This reclassification of Vermamoeba (formerly Hartmannella) vermiformis is very significant because isolates of this taxon have been identified as important vectors of pathogenic bacteria such as Legionella.   They also appear to be among the most common amoebae identified in environmental surveys that use ribosomal RNA to identify microbial components of an ecosystem.   In fact they occur more frequently in such surveys than do members of Acanthamoeba.  (Note: there are technical issues with the use of rRNA for the indirect study of environmental samples without culturing that may lead to an underestimation of the frequency of Acanthamoeba in a sample, compared to Vermamoeba.  The number of cloned rRNA gene sequences in environmental studies do not have a 1:1 correspondence with numbers of sequences that are deposited in the databases from cultured samples).



The first 18S rRNA sequence from Vermamoeba (=Hartmannella) vermiformis was provided by Gunderson, Goss and Sogin (1994).  Peter Weekers, working in the Byers/Fuerst lab, quickly provided the first population study (Weeker, Gast, Fuerst and Byers, 1994), which showed that isolates of V. (=Hartmannella) vermiformis were very similar genetically for the 18S rRNA gene, showing greater than 99.5% sequence similarity, while differing from Acanthamoeba by almost 20%.  

Unlike the situation in Acanthamoeba, in V. vermiformis almost all of the phylogenetically useful information has been obtained using only the 18S rRNA gene.  Over 80% of sequences in the DNA databases that are labeled as V. vermiformis or H. vermiformis are from the nuclear 18S rRNA.  The only mitochondrial 16S-like rRNA sequences are from the complete DNA sequence of the mitochondrial genomes of ATCC 50236 and isolate strain BCP-EM3VF21-1.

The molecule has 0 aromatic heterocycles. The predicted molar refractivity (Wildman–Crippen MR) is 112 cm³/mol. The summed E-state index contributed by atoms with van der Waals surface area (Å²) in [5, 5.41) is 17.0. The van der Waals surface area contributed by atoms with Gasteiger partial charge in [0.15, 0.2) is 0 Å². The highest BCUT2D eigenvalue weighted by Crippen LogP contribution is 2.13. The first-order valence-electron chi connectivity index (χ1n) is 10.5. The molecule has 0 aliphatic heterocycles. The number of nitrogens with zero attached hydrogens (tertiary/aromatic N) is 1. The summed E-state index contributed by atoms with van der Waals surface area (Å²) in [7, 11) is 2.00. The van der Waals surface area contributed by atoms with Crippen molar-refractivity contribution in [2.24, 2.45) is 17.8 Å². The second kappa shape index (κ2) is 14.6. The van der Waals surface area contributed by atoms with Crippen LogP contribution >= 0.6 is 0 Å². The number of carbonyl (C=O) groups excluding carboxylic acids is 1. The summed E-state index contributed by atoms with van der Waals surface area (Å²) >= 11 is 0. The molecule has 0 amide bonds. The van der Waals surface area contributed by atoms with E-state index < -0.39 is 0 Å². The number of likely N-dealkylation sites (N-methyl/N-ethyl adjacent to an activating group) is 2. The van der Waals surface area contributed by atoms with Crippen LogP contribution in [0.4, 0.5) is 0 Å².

Nevertheless, considerable information has been gathered about variation in  V. vermiformis using the nuclear 18S rRNA.  One difference that contrasts study of the 18S rRNA gene in Acanthamoeba and that in V. vermiformis concerns the structure of the gene in Vermamoeba.  Unlike Acanthamoeba, Vermamoeba does not possess any obvious hypervariable segments.  Consequently, the degree of divergence in Vermamoeba (which is less than 1% for most pairwise comparisons) cannot be considered to reflect the same evolutionary time axis as an equivalent <1% divergence of 18S rRNA gene sequence between isolates of Acanthamoeba.   Equal values are expected to represent greater divergence times for Vermamoeba than for Acanthamoeba, possibly much greater times.  Nevertheless, studies using the 18S rRNA gene have produced significant information about the structure of the global population of V. vermiformis.